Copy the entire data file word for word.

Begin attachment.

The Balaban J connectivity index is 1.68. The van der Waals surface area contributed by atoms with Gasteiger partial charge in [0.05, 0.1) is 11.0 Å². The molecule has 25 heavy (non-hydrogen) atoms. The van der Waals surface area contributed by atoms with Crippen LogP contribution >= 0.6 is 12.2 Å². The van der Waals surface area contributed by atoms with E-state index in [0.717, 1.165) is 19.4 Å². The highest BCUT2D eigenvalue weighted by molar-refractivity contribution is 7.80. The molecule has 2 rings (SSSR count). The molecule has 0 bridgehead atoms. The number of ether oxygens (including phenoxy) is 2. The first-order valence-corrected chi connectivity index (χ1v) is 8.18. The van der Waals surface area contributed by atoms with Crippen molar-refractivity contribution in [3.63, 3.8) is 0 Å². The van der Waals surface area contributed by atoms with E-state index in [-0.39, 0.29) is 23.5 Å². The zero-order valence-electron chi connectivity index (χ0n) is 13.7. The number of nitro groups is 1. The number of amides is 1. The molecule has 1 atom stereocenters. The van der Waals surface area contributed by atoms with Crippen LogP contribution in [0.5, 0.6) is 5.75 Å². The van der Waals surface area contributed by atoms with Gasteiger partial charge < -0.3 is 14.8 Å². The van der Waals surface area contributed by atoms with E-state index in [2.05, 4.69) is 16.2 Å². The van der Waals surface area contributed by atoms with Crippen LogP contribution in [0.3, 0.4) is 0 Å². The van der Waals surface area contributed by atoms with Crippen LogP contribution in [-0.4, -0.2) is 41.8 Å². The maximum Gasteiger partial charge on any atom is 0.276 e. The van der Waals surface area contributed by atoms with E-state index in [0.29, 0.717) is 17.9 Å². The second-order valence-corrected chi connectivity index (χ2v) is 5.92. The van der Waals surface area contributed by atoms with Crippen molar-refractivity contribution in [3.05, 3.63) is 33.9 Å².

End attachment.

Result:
The Balaban J connectivity index is 1.68. The van der Waals surface area contributed by atoms with Gasteiger partial charge in [0.05, 0.1) is 11.0 Å². The molecule has 25 heavy (non-hydrogen) atoms. The van der Waals surface area contributed by atoms with Crippen LogP contribution >= 0.6 is 12.2 Å². The van der Waals surface area contributed by atoms with E-state index in [0.717, 1.165) is 19.4 Å². The highest BCUT2D eigenvalue weighted by molar-refractivity contribution is 7.80. The molecule has 2 rings (SSSR count). The molecule has 0 bridgehead atoms. The number of ether oxygens (including phenoxy) is 2. The first-order valence-corrected chi connectivity index (χ1v) is 8.18. The van der Waals surface area contributed by atoms with Crippen molar-refractivity contribution in [3.63, 3.8) is 0 Å². The van der Waals surface area contributed by atoms with E-state index in [-0.39, 0.29) is 23.5 Å². The zero-order valence-electron chi connectivity index (χ0n) is 13.7. The number of nitro groups is 1. The number of amides is 1. The molecule has 1 atom stereocenters. The van der Waals surface area contributed by atoms with Crippen LogP contribution in [0.5, 0.6) is 5.75 Å². The van der Waals surface area contributed by atoms with Gasteiger partial charge < -0.3 is 14.8 Å². The van der Waals surface area contributed by atoms with E-state index in [2.05, 4.69) is 16.2 Å². The van der Waals surface area contributed by atoms with Crippen LogP contribution in [0.3, 0.4) is 0 Å². The van der Waals surface area contributed by atoms with Crippen LogP contribution in [-0.4, -0.2) is 41.8 Å². The maximum Gasteiger partial charge on any atom is 0.276 e. The van der Waals surface area contributed by atoms with E-state index in [0.29, 0.717) is 17.9 Å². The second-order valence-corrected chi connectivity index (χ2v) is 5.92. The van der Waals surface area contributed by atoms with Crippen molar-refractivity contribution in [3.05, 3.63) is 33.9 Å².